When humanity goes down the drain, will you know how to defend your family from the looters, or the walkers? Travis and Maddy are separated from each other. On the last episode of “Fear the Walking Dead,” Travis, Chris and Liza were trapped inside the Salazar’s Barbershop. Maddy, Nick and Alicia were at the family home. Neither have any idea that hell is waiting right outside the door. They will soon.
We’re so conditioned to thinking in terms of what happened in “The Walking Dead” after Rick Grimes awoke from his coma. But, when Rick awoke: the shit had already hit the fan; the power grids were already down; the rioters already dead or changed and, the government including police, fire and National Guard nowhere in sight. We weren’t there to see how civilization circled the drain. We are now. The before is much scarier.
I’ve been talking to friends and family about Robert Kirkman and Dave Erickson’s new series. They are definitely enjoying this companion series to “The Walking Dead.” They’ve all agreed that this show has a great cast and a great storyline with a common theme. When disasters happen, we humans don’t know diddly squat.
Daniel Salazar is more than just a barber. He and his family come from El Salvador. They’ve survived their own hell, their own civil war with death squads at their doorstep and people disappearing to be tortured or killed. We understand his distrust and his keen observations. Travis does not yet understand the futility of his thinking that the government will save them. When his son Chris realizes that the building is on fire, they make their escape. Griselda is injured in the mad dash to the truck, but as they flee, we see one cop feeding on another. Travis heads to Maddy’s house.
Maddy is a little more aware of what she’s dealing with because she had to save her student, Tobias, by smashing in the brains of the school principal in the last episode, so you can imagine my frustration when she and her family spend the time playing Monopoly instead of boarding up their windows and locking their doors. We can’t really blame her. She’s dealing with her son’s drug withdrawal and the lights flickering on and off.
When a dog covered in blood seeks shelter at their home, they see an intruder heading their way. Nick knows where there’s a gun. They make their way over to a friend’s house. Susan used to babysit Alicia and Nick when they were little. How many of you had deja vu of Tyreese’s death on “The Walking Dead” when Alicia was looking at the pictures on the wall?
That walker is now inside Maddy’s house and it’s going after the dog. Dogs and cats will have a hard time surviving and it’s because they’ve been domesticated by us. That will be their downfall. Travis, Liza and Chris enter the house to find a neighbor, Peter, munching on the dog.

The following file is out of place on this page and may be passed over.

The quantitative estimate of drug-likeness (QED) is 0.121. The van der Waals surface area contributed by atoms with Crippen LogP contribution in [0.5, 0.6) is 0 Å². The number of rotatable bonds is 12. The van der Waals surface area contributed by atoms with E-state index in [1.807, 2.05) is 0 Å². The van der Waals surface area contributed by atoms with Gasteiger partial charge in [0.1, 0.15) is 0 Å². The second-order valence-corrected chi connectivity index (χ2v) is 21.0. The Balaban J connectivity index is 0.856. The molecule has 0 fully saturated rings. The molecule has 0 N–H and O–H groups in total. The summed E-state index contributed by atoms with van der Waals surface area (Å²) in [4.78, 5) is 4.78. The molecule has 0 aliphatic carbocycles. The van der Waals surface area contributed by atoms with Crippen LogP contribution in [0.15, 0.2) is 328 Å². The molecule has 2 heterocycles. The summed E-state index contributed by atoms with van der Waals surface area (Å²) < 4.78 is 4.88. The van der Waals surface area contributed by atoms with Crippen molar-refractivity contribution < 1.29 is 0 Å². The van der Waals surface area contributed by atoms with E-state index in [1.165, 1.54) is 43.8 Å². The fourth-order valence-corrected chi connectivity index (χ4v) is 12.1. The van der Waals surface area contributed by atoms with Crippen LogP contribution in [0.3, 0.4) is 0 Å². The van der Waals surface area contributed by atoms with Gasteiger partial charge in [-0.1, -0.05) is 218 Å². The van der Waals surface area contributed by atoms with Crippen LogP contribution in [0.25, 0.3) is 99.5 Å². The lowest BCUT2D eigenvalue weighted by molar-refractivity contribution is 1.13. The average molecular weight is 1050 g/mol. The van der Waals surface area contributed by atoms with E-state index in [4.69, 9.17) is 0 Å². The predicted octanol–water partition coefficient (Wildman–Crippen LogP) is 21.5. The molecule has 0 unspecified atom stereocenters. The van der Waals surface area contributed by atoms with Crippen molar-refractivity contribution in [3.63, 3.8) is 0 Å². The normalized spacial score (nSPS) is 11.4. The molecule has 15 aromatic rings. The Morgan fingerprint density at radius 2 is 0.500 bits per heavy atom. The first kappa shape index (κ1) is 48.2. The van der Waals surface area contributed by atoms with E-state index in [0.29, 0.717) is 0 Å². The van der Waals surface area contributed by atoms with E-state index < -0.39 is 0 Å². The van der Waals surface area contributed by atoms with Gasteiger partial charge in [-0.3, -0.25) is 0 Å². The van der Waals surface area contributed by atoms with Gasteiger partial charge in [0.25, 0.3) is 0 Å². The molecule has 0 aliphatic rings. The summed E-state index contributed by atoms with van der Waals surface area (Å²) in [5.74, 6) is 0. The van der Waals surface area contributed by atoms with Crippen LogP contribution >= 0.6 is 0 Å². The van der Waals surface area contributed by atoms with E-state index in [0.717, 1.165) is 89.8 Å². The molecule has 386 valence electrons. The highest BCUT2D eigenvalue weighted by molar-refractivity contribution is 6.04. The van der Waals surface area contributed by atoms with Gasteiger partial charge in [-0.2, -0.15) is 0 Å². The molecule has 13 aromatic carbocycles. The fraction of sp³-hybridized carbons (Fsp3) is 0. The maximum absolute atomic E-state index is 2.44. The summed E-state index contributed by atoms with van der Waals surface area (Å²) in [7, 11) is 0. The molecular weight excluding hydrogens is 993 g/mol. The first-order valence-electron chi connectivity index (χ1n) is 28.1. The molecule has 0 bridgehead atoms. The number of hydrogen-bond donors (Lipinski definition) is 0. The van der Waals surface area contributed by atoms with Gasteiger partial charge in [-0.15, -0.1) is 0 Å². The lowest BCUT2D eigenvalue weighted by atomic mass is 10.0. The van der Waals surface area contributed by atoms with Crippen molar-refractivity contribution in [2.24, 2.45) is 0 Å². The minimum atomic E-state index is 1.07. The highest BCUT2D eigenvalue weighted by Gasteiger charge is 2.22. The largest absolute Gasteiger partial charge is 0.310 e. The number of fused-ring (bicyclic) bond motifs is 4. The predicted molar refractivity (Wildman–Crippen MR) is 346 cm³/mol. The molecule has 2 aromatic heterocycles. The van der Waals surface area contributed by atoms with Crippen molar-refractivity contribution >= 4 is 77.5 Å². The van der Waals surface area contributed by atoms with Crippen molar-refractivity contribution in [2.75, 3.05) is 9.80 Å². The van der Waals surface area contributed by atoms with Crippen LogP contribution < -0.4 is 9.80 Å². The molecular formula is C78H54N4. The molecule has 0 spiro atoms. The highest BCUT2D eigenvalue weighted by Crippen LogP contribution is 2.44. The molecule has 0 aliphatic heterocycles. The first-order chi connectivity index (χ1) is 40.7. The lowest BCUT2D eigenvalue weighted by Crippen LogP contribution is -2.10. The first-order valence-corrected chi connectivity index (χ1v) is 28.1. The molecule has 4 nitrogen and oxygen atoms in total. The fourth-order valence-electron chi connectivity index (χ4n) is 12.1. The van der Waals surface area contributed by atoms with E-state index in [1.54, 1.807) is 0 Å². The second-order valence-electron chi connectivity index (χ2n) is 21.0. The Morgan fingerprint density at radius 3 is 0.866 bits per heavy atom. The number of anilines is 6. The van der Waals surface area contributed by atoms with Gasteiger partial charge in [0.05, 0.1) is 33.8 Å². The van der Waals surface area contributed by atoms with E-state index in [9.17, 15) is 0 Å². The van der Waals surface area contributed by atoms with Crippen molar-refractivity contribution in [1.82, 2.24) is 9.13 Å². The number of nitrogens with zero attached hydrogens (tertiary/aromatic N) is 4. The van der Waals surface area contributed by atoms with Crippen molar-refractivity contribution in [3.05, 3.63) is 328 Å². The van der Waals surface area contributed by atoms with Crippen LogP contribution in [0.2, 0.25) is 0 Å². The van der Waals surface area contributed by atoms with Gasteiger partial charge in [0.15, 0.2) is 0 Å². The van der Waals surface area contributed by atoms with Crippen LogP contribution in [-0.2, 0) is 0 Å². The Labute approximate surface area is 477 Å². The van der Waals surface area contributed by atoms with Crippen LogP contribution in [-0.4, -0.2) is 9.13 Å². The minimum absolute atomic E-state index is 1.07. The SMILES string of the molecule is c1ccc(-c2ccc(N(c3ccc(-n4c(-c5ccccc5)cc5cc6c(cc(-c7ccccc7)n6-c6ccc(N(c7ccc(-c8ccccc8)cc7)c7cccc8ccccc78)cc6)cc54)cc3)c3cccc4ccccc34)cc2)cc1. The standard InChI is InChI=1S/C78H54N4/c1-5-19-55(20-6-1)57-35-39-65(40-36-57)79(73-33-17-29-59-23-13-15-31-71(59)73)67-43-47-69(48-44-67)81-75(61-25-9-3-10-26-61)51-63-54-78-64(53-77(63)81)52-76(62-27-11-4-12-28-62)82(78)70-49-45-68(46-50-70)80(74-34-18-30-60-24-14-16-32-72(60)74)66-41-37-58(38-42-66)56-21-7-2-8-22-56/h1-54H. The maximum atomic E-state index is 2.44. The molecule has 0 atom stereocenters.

While Travis struggles with his neighbor, Alicia is fleeing from Susan. Nick knows that Susan isn’t sick. She’s past sick. He may be a recovering drug addict, but Nick’s mind is crystal clear about the condition of his neighbor. Nick’s recognition of the truth is probably due to watching lots of zombie movies. Hey, let’s be honest. As a fan of “The Walking Dead,” I’m pretty sure I’ll know a zombie when I see one. Wouldn’t you?
Travis is trying to keep his blended family alive and so is Daniel, but Daniel might be better suited to leading this little band of ragamuffins to safety. I like Ruben Blades. His Daniel may have been in the military when the civil war broke out in his country, or maybe, Daniel was a member of a guerrilla group. It doesn’t matter because whatever happened to him in El Salvador, it made him a survivor. He tells Travis to burn Peter’s body. Good advice if you want to stop an epidemic, but we, the fans of “The Walking Dead,” know better. He refuses to go with Travis and the others. He thinks Travis too weak.
We’ve all witnessed on the news the shocked reactions of neighbors who’ve just learned that the nice man living on their street was really a practicing cannibal. How were they fooled? Why didn’t they notice how many people entered the home, but never left? What if that neighbor was a walker who hungered for your flesh? Travis didn’t understand why Maddy wanted to bash in Susan’s brains. He doesn’t believe she’s dead, only sick. Would you be able to kill a neighbor if they changed, if they hungered for your flesh? What if it were a family member?
As the power grids flicker on and off, so do the emotions of the people trying to survive in a situation they don’t or refuse to understand. Susan’s husband has returned home. He doesn’t know what happened to her, or why she is slowly shuffling towards him. Before Susan nibbles on hubby, a soldier puts a bullet into her head. Daniel’s daughter, Ofelia, wants to leave with Travis and Maddy, but Daniel refuses.
Daniel’s survived his own form of the apocalypse during his country’s civil war and because he’s survived he knows things. Good people are the first to die and, even though the cavalry has arrived, it’s already too late.
The Greek interpretation of apocalypse means a revealing. A revelation can be good, but when the dead don’t stay dead, it can be a bummer. See you next week, my little zombie snacks.
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Reblogged this on gilbertspeaks.